It’s almost too bad that Secret Service director Julia Pierson already stepped down, because the latest report on the man who ran into the White House with a knife is definitely the kind of thing someone should be fired over. On Thursday, members of Congress were briefed on a review of the September incident conducted by the Department of Homeland Security, and while the report has yet to be released, the New York Times obtained the executive summary. We’ve already heard about unlocked doors and attack dogs who weren’t deployed quickly enough, but the sheer number of mistakes by the Secret Service is amazing (unfortunately for them, Anchorman rules don’t apply when it comes to presidential safety).
Omar Gonzalez, a 42-year-old Iraq War vet, has been charged for allegedly jumping the White House fence on September 19 and making it all the way into the East Room. Here’s how the Secret Service let that happen:
- There were intelligence failures long before the incident, starting when Gonzalez was arrested in July on gun charges in Virginia. (Previous reports said he had “a map of Washington, D.C., with writing and a line drawn to the White House.”) The review found the incident was not properly investigated, and Gonzalez was not arrested when he was stopped outside the White House carrying a hatchet a month later.
- Officers recognized Gonzalez on September 19 but didn’t alert their superiors.
- At 7:19 p.m., Gonzalez was spotted jumping the White House fence in a spot where one of the ornamental spokes was missing, which made it easier for him to get over. Officers yelled at him to stop, but he ignored them.
- An officer stationed on the North Lawn with an attack dog didn’t notice the commotion because he was in his van talking on his personal cell phone. He didn’t have his radio earpiece in, and he left his second radio in his locker.
- Two officers pointed their guns at Gonzalez and told him to stop, but he kept running. They decided not to shoot because they believed he was unarmed.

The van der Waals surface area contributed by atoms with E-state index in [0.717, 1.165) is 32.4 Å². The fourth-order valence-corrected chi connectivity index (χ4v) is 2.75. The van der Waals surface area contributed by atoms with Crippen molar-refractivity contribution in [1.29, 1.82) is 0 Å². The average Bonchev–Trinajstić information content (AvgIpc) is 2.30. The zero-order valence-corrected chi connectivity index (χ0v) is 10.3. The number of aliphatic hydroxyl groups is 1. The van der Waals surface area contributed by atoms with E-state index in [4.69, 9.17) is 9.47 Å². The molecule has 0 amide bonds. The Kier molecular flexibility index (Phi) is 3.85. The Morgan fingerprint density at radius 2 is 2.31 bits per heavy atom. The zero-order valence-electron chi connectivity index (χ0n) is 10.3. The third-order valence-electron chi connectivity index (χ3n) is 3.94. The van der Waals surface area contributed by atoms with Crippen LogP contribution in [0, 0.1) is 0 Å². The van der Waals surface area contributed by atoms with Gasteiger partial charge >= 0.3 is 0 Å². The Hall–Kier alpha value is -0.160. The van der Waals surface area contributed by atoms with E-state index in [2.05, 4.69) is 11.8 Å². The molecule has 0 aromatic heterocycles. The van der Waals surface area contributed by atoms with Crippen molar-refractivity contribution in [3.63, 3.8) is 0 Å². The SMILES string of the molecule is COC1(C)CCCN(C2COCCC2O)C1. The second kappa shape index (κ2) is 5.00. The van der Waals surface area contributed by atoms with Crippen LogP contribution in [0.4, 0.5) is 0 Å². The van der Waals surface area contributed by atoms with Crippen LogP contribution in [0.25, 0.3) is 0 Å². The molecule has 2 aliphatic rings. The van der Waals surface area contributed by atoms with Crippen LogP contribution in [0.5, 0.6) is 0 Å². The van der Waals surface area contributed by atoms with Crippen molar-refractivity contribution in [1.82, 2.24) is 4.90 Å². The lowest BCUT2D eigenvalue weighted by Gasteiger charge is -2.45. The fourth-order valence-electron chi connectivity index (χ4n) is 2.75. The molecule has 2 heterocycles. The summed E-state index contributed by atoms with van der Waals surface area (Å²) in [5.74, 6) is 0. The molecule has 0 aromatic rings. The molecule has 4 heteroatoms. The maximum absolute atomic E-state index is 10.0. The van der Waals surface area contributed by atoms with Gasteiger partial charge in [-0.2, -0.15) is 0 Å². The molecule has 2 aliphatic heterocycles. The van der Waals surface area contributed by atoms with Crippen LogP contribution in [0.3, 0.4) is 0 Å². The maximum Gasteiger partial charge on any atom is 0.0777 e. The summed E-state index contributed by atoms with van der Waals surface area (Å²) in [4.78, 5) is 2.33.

- When Gonzalez ran into the bushes in front of the North Portico, one officer followed but quickly lost sight of him. The report said the officers “were surprised that Gonzalez was able to get through the bushes” because, before that night, they assumed the bushes were impassible.
- At least two agents were unable to make out radio communications about Gonzalez’s movements. One of the officers was stationed at the North Portico door but decided to move behind a pillar to take cover. He aimed his gun at Gonzalez and commanded him to stop as he came up the stairs, but once again, he opted not to shoot because the intruder was believed to be unarmed.
- The officer didn’t pursue Gonzalez because he thought the wooden doors to the White House were locked (they weren’t), and he was worried that the security dog might attack him by accident.
- Gonzalez was able to push past another officer as she attempted to lock the doors. Unbeknownst to her, the alarm at her post had been muted.
- She pursued him as he ran toward the East Room. “After attempting twice to physically take Gonzalez down but failing to do so because of the size disparity between the two, the officer then attempted to draw her baton but accidentally grabbed her flashlight instead,” the report said. “The officer threw down her flashlight, drew her firearm, and continued to give Gonzalez commands that he ignored.” Eventually, Gonzalez was brought down by four agents inside the White House.
- Outside the building, officers were lining up in a tactical formation, but they had never been briefed on the layout inside the house.
Secret Service spokesman Ed Donovan told the Washington Post that the agency “has already put in place or is in the process of implementing changes to fix the problems highlighted in the report.” It’s highly unlikely that explanation will satisfy members of the House Judiciary Committee, which is holding a hearing on Secret Service oversight next week. Representative Bob Goodlatte, who chairs the committee, said the review “reads as a comedy of errors by the U.S. Secret Service and confirms that fundamental reform is needed.”